These plans, however, were quickly changed, after the Germans destroyed key Polish unit, 21st Mountain Division near the village of Dzikowiec, on September 15/16, killing general Józef Kustroń. General Piskor, realizing that German forces were stronger than he had thought, decided to act quickly, without waiting for all his divisions to concentrate. On September 17, he ordered Warsaw Armoured Motorized Brigade to attack Tomaszów and keep the town until main forces of Army Kraków joined the brigade. Tomaszów was attacked on September 18 in the morning, and by 1 p.m. half of the town was in Polish hands. Meanwhile, however, 4th Light Division joined the battle, striking rear Polish units and forcing them to withdraw. Thus, the attempt to capture Tomaszów in a surprise attack, failed.[5] In the night of September 18/19, Warsaw Brigade, supported by infantry of 23rd and 55th divisions, attacked Tomaszów again, but without success. Third attack took place in the night of September 19/20, but Polish units were disorganized and demoralized. After a series of chaotic skirmishes, with number of killed and wounded growing, and ammunition shrinking, general Piskor decided to surrender. Some 11,000 Polish soldiers were captured, with small groups managing to hide in forests.

Meanwhile, Operational Group "Boruta" (named after General Mieczysław Boruta-Spiechowicz), which was part of Army Kraków, separated from main Polish forces and marched towards Narol. Surrounded by Germans, Polish units were destroyed one by one. Some managed to reach the area of Rawa Ruska, where 3,000 soldiers surrendered on September 20, ending this phase of the battle.[6]

Second phase[edit]

Map of the second phase by Lonio17

The second phase (also known as the Second Battle of Tomaszów Lubelski) involved Polish units from the so-called Northern Front - remaining elements of Army Lublin, Army Modlin and Operational Groups Wyszków, Narew and Nowogródzka Cavalry Brigade under generals Emil Krukowicz-Przedrzymirski and Stefan Dąb-Biernacki. On September 20, these forces were some 40 kilometers north of Tomaszów, in the area of Sitaniec. General Dąb-Biernacki, who commanded them, until the final hours had no idea about the ongoing battle and did not help fighting troops. At the same time, general Piskor did not know about Dąb-Biernacki's units operating northeast of Tomaszów. Altogether, forces of Northern Front had 39,000 soldiers and 225 cannons.[7] They were divided into three groups - Cavalry of general Władysław Anders, Operational Group of general Jan Kruszewski, and Operational Group of general Emil Krukowicz-Przedrzymirski. Polish forces were no match to German 10th Army and 14th Army, guarding the roads to the south, but general Dąb-Biernacki, at a meeting of his officers on September 18 in the village of Wereszcze Duże near Chełm, decided to go along with an attempt to break to Hungary or Romania. Dąb-Biernacki already knew that Red Army had invaded Poland the day before, so time was of crucial importance.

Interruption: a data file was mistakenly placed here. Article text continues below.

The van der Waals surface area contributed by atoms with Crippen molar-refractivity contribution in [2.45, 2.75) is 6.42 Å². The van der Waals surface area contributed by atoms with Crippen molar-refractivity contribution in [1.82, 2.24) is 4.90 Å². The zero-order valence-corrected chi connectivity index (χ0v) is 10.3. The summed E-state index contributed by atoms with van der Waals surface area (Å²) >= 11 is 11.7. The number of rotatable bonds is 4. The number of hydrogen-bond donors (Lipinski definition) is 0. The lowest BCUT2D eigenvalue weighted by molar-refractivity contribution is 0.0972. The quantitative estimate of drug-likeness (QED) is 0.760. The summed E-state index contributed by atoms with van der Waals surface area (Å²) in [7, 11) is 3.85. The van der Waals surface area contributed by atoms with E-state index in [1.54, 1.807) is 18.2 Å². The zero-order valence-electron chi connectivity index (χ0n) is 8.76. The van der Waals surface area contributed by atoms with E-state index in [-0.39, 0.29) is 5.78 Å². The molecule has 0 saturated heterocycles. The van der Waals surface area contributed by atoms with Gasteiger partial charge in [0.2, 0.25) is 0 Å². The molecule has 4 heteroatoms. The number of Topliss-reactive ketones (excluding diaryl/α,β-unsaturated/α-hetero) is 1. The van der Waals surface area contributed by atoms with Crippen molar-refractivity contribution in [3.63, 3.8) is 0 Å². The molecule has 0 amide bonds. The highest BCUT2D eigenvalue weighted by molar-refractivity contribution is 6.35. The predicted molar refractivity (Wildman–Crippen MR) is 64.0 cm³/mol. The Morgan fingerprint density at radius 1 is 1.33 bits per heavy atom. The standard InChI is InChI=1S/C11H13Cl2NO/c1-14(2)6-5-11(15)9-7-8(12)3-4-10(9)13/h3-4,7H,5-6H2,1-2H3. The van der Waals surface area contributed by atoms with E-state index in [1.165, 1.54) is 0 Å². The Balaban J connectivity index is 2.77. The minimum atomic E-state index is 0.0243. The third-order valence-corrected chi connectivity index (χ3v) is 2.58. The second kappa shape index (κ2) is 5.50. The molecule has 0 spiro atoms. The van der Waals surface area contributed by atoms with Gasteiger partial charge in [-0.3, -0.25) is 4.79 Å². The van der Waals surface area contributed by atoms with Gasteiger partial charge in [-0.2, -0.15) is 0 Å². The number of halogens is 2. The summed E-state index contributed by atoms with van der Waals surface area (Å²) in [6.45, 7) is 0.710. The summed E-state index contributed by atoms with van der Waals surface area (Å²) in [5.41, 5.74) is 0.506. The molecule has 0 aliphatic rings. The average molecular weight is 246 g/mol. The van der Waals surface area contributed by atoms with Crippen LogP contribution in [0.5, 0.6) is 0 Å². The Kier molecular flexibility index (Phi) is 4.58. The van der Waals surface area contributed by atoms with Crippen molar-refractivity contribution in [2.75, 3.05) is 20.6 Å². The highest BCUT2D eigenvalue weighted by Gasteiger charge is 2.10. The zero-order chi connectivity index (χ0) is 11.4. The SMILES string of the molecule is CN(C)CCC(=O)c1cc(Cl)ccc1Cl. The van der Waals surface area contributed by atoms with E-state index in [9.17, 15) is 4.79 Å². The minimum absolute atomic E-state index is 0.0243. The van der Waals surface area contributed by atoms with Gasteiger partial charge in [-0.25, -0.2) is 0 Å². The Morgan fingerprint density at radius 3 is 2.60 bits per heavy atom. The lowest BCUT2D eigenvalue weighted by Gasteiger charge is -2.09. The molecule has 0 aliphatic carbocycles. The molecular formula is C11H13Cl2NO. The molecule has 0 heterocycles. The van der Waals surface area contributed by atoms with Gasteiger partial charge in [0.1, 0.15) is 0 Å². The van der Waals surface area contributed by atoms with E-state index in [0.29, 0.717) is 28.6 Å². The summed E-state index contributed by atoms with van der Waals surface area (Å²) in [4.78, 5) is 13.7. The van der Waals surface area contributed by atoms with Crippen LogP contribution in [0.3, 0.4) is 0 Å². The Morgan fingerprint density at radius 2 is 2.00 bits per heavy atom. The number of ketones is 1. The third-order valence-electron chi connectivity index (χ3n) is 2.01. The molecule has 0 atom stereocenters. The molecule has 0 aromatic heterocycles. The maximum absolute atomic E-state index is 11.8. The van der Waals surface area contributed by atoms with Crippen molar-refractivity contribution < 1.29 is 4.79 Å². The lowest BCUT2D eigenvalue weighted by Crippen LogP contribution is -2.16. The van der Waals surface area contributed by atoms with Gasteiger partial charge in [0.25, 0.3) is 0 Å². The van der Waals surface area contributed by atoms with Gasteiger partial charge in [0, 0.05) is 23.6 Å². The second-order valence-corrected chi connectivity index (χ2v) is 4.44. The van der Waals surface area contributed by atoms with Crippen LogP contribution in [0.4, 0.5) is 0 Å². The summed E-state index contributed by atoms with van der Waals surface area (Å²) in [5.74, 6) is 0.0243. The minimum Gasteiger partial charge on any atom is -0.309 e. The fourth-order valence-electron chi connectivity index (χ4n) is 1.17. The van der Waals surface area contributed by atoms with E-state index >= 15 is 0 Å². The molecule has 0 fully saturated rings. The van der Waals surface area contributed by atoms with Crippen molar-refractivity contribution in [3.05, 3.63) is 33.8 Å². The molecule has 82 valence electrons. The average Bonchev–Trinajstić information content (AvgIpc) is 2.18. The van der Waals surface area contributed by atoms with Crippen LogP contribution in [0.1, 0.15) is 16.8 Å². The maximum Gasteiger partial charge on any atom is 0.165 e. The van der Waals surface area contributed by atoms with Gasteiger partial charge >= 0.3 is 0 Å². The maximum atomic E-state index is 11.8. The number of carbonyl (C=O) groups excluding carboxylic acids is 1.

Northern Front forces marched southwards from the area of Chełm in two columns, towards Zamość, which Dąb-Biernacki decided to attack. On September 18, Poles attacked Krasnystaw, but failed to capture it. On next day, Dąb-Biernacki ordered the attack on Zamość to be carried out on Sept. 20, but in the night of Sept 19/20, he found out about the ongoing battle of Tomaszów Lubelski and decided to help. Northern Front units headed towards Tomaszów, but on September 20 in the evening, they were attacked by 4th Light Division and 27th Infantry Division near Cześniki. Meanwhile, units of Operational Group of general Emil Krukowicz-Przedrzymirski reached the area of Tomaszów, and on September 21, a few hours the first phase of the battle had ended, attacked troops under command of general Ernst Busch (28th Jäger Division and 8th Jäger Division). Since Polish forces proved to be stronger than expected, field marshal Wilhelm List decided to send reinforcements to general Busch - 68th Infantry Division, 27th I.D., and 2nd Panzer Division, which had just mopped Polish forces in the first phase of the battle of Tomaszów Lubelski.